Letters and Comments: Food writing without the 'distasteful trope' | Letters | Chicago Reader

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Letters and Comments: Food writing without the 'distasteful trope'

1 comment

It takes cojones to write like that

Re: "The Boka Group scores again with GT Fish & Oyster," by Mike Sula, May 5

Dear Mr. Sula,

Thanks for a beautifully written review of GT Fish & Oyster. You are such a good food writer when you don't provoke a stomach lurch with a distasteful trope. "Sheer cojones" is fine because some people do eat them. "Schlocky" instead of "pickle-shitter" is much more tasteful, as well as a better descriptive of the Fish Bar, making a much more pleasant read. Thanks for leaving out the following this time: shit, saliva, condoms, and douchebags. Your restaurant reviews are always great without the gonzo approach. —Rosemary Schachte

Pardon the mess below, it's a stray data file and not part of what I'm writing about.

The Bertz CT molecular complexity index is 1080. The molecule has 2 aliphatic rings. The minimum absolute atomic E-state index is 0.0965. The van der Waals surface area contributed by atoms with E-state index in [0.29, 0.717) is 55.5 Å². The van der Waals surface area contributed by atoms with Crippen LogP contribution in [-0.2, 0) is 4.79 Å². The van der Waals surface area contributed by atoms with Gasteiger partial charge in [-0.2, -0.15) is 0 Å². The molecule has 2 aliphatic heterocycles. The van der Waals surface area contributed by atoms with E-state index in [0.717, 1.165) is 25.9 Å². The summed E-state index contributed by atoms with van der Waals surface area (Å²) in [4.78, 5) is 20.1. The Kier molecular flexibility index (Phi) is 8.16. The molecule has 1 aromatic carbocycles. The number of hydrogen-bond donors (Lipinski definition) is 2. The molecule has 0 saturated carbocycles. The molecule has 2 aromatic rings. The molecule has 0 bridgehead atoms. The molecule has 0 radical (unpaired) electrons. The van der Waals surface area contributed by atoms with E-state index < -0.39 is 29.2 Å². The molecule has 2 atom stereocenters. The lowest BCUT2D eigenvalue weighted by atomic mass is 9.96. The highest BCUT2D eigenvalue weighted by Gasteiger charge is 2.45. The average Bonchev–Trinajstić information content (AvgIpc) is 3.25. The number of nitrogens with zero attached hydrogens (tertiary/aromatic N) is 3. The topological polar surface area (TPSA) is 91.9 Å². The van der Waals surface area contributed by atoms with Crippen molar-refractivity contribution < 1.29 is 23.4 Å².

If we can make it here . . .

Re: "Chicago: America's theater capital?" by Deanna Isaacs, May 19

Is it possible that Chicago is the theater capital of America but New York is the audience capital of America? —BrianGolden

We don't export our shows to New York so much as we create amazing theater that New York producers import, because they are proven winners, and it's too expensive to open an unproven show on or off Broadway. It's a testament to our position, not New York's. —JEpperson1

Department of Corrections

Re: Local Wares, May 19

We described Sonnenzimmer's new box set of prints, Topics, as being in its 40th edition. We should have said the size of the print run for the set is 40. Apologies to Sonnenzimmer.

Re: "The resurgence of Benton Harbor beach," May 19

We wrote, "From 1891 to 1971, Benton Harbor's beach was an amusement park that covered 20 acres along the lake at the St. Joseph River . . . " The amusement park was actually at St. Joseph's Silver Beach. Apologies to Silver Beach.

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